And so we have ourselves a new style icon. On Friday Catherine Middleton became a princess, walking through the doors of Westminister Abbey not just into royal history, but sartorial history too – whether she likes it or not, and whether the international fashion police like what she wore or not. Not that she has much choice in the matter. When you are a public figure, especially a female public figure, you are judged on what you wear. Read more
We all know now that Alexander McQueen’s fortune has been made thanks to the fact their designer, Sarah Burton, was chosen to create the royal wedding dress, but the buck doesn’t stop there. Indeed, there are a number of other brands and sectors that will benefit from having a product in the royal wedding. Starting with:
1. Cartier: the French brand made the tiara that was the subject of much will-she-or-won’t-she speculation pre-wedding, conventional wisdom dictating that a jewelled headpiece would be too old-fashioned an option for the new-fangled bride. Well, lo! She went with tradition, borrowing the “halo” tiara made in 1936 and bought by The Duke of York (later King George VI) for his wife (later Queen Elizabeth The Queen Mother), who then gave it to The Queen for her 18th birthday. Expect a tiara resurgence, and a Cartier spotlight. Read more
Since this is a royal wedding, every little bit of the royal wedding dress actually has symbolic meaning, and roots in different parts of British industry. Read more
So the answer is in: Sarah Burton did indeed make Kate Middleton’s wedding dress. A major British brand for a new British royal.
Well, Prince William fooled us all. For weeks, while speculation has roared around his bride, everyone said with great certainty he would wear a RAF uniform by Gieves & Hawkes. But he just appeared in…the red uniform of a Colonel in the Irish Guards. Read more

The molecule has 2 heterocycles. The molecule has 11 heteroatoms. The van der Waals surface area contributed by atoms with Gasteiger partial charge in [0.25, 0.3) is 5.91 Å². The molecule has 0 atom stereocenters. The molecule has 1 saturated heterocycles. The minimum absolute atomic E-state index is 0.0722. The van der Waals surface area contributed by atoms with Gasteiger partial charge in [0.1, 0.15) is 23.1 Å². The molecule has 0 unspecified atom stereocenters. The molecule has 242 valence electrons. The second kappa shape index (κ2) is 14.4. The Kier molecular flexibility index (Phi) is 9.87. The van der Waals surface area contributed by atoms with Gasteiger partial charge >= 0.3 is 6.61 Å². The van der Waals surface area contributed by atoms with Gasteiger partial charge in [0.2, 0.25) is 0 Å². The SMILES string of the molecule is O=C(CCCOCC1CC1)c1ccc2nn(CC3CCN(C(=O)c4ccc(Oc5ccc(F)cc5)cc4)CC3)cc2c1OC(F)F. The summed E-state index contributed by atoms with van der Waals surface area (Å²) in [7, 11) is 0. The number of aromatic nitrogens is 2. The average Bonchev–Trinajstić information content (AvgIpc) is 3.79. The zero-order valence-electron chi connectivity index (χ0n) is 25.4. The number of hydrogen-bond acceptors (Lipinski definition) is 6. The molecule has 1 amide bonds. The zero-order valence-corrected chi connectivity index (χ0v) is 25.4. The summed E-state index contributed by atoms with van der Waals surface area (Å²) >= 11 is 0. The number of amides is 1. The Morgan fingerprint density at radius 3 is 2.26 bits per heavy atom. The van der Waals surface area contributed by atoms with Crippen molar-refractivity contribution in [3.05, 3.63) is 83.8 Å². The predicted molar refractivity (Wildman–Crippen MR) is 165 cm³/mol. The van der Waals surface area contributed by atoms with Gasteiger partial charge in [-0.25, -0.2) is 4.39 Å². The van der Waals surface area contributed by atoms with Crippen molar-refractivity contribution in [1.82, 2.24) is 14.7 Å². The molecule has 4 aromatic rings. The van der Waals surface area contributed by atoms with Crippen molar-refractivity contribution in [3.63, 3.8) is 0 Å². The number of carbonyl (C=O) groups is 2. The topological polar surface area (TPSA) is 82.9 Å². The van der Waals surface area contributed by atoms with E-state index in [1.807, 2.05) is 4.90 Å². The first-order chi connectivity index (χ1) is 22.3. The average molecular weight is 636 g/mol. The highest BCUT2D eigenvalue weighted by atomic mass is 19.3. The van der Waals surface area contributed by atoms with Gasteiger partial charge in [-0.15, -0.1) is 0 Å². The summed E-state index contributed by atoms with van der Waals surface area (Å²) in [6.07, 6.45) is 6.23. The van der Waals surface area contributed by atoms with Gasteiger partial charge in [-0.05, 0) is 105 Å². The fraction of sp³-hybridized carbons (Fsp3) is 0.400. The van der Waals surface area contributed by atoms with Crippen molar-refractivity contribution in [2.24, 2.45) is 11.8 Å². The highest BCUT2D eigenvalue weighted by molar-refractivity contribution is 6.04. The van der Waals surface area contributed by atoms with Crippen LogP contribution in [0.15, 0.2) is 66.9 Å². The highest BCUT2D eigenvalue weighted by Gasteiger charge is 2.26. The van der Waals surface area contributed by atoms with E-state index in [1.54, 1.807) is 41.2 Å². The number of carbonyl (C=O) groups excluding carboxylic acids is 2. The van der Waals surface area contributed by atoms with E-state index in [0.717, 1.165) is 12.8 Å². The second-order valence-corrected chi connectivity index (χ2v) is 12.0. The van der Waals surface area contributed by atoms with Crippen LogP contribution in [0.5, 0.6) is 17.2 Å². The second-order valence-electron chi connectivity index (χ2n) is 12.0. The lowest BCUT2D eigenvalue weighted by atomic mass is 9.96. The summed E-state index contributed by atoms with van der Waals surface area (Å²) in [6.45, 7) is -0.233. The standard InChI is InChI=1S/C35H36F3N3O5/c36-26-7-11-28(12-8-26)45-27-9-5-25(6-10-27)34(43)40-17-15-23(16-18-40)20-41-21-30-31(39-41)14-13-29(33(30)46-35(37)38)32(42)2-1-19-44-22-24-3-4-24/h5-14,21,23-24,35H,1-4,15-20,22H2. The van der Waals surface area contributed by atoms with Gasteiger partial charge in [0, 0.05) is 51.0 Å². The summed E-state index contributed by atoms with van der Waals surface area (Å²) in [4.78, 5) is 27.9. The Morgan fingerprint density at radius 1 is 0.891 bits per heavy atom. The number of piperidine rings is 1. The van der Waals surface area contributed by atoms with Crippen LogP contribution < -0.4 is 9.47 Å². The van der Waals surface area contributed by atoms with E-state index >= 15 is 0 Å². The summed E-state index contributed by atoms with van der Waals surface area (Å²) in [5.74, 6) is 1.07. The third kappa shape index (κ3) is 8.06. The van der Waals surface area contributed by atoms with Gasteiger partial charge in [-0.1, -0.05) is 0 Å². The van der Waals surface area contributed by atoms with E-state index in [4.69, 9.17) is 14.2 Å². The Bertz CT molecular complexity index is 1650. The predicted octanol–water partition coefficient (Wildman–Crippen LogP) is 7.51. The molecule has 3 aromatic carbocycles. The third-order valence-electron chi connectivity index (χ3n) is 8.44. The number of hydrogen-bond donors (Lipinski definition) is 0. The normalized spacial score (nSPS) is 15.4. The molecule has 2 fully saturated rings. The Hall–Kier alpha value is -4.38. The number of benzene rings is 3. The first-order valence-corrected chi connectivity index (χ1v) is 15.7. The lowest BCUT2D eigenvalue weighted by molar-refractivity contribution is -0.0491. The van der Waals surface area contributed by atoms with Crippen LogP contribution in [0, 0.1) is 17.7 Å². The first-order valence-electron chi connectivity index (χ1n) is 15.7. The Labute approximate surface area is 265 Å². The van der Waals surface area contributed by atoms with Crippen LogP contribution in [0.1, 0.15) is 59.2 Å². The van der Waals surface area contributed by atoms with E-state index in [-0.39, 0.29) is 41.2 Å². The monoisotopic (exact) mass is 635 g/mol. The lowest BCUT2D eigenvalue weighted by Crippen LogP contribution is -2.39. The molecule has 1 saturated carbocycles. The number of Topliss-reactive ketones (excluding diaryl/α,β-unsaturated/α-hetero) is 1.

Royal Wedding Day minus 1 and slowly the sartorial chips are falling into place. Read more
Lately I can’t seem to escape stories in which various clothing manufacturers brag – publicly, with names – about how fast they are going to rip off the royal wedding dress as soon as Kate Middelton takes her first steps down the aisle at Westminister Abbery, and they can actually tell what she is wearing. But why is this so celebrated/accepted?
I had an interesting lunch the other day with Jason Wu, a young Taiwanese-American designer in the uptown mode who shot to fame in 2009 when he designed the one-shouldered white gown Michelle Obama wore to the Presidential inaugural balls. Anyway, Mr Wu had some interesting observations about the experience, and advice for whomever ends up designing Catherine Middleton’s dress.
Today may be Easter Monday, but it is also – zing! – RWD minus four (aka Royal Wedding Day, for those who aren’t up on their acronyms), so we will finally wade into the royal wedding dress fray, and take a moment to wash the Augean stables of gossip clean – or at least cast a calm look at the odds of the various designer names floating about. Read more
When the celebrity hair mogul Vidal Sassoon – or, to be entirely accurate, when the celebrity hair mogul Vidal Sassoon’s people – told me he wanted to have lunch at the Monkey Bar in Manhattan, my cynical self leapt to certain conclusions: that, for example, Sassoon had chosen this restaurant because of its fame as a people-watching schmooze fest, thanks to owner Graydon Carter, aka editor of Vanity Fair magazine and the host of a mega Oscars party, who presides over meals from a banquette; that Sassoon would take a walkabout as he entered, past regulars such as author Fran Lebowitz and TV anchor Charlie Rose, meeting and greeting. In conclusion, that the whole point of choosing this place was to demonstrate, in the short space between hostess and table, the extent to which Sassoon has transcended shampoo to become a celebrity. Read more